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Kensington Realty Holding Corp. v. City of Jersey City

New Jersey Supreme Court

Decided: April 30, 1937.


On certiorari.

For the prosecutor, Adolph P. Kern.

For the city of Jersey City, James A. Hamill.

For Helen G. Wilson, appellant before the board of adjustment, Joseph F. S. Fitzpatrick.

Before Justices Parker, Lloyd and Donges.


[118 NJL Page 114]

The opinion of the court was delivered by

PARKER, J. This is a zoning case. The premises in question are on the northwest corner of the Hudson County Boulevard and Kensington avenue in Jersey City, and consist of a building erected as a dwelling house, and the lot whereon it stands. The district is zoned as residential. The Kensington Corporation, planning to adapt it for use as an undertaker's establishment dignified by the name of "Funeral Home," and deeming that there had been a "non-conforming" use since before the zoning ordinance, made an application for permit to alter it as a funeral home, which came through the usual channels to the board of adjustment; and that board in March, 1936, granted a permit. The matter seems to have rested in that condition for about six months, but in

[118 NJL Page 115]

the early fall, the neighbors filed a protest, and the matter came up again before the board of adjustment which, after a hearing, changed its decision and revoked the permit. The present case results as a certiorari to that revocation. It is claimed that the board had no legal authority to revoke, but a reading of the argument seems to indicate that it is based on the proposition that the testimony to a non-conforming use was uncontradicted. What testimony there is on this point tends to show that at the time of the passage of the zoning ordinance, the property was used as a doctor's house and office; that later it was used as a tea room; whether after the ordinance or before is not clear, and in our view not material. Based on this evidence, it is argued that the fact that the property was used as a doctor's office, and then as a tea room, establishes a non-conforming use available for any other purpose whatever. In other words, if the owners of a building which had been subjected to the non-conforming use of a tea room wished to use it as a butcher shop or a grocery store, or a gasoline service station, or what not, a status for such other use was established by the fact that a doctor had used it for an office, and that some one had used it as a tea room. We cannot read this either in the statute or the ordinance. We think it clear that the "continuance of a non-conforming use" is a continuance of the same use and not of some other kind of use. The language of section 11 of the statute reads, "Non-conforming building and uses. Any non-conforming use or structure existing at the time of the passage of an ordinance may be continued upon the lot or in the building so occupied," &c. Pamph. L. 1928, p. 703. The ordinance is of course controlled by the statute.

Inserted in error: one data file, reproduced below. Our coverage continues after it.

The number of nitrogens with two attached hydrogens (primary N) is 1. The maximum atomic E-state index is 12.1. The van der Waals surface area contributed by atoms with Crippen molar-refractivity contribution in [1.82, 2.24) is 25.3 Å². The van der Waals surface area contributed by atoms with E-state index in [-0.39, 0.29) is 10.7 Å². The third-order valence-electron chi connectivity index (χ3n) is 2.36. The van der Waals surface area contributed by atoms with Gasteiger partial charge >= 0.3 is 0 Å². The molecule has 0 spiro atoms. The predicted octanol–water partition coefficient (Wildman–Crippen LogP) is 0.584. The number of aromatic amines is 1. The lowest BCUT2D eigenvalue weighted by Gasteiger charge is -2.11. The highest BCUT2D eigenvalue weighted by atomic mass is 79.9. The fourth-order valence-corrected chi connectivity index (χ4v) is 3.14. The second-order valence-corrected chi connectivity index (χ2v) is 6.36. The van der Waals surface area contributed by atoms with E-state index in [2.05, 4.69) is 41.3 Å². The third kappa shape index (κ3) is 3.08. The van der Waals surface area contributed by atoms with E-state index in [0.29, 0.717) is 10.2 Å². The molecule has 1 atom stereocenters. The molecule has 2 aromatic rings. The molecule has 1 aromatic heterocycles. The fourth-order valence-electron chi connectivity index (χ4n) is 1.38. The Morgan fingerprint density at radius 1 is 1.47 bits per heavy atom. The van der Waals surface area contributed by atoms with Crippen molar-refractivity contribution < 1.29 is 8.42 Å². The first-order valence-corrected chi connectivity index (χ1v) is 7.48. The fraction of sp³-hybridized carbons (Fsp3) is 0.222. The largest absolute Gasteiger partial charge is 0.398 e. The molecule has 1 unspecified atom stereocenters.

Now the non-conforming use that existed at the time of the ordinance was either a doctor's office or a tea room; and it is not proposed to conduct either of these on these premises at this time. In the case of Durkin Lumber Co. v. Fitzsimmons, 106 N.J.L. 183, the non-conforming use was a lumber yard both before and after. In the case of Amon v. Rahway, 117 Id. 589, recently decided by us, the non-conforming use was an automobile salesroom or garage and it was desired to add to it.

[118 NJL Page 116]

Prosecutor relies on the case of Freeman v. Hague, 106 N.J.L. 137, which holds that there is an estoppel against revocation of a permit when the owner has committed himself by building contracts and has incurred substantial expense. But the prosecutor cites no evidence in this case establishing any such state of things, respondents deny that there is such evidence, and on examination of the printed book we fail to find evidence of any substantial alteration or indeed any alteration germane to a "funeral home" or any contract therefor. The case is wholly lacking in any element of financial prejudice to the prosecutor, and without that element no estoppel would arise in this case.

The writ will be dismissed, with costs.


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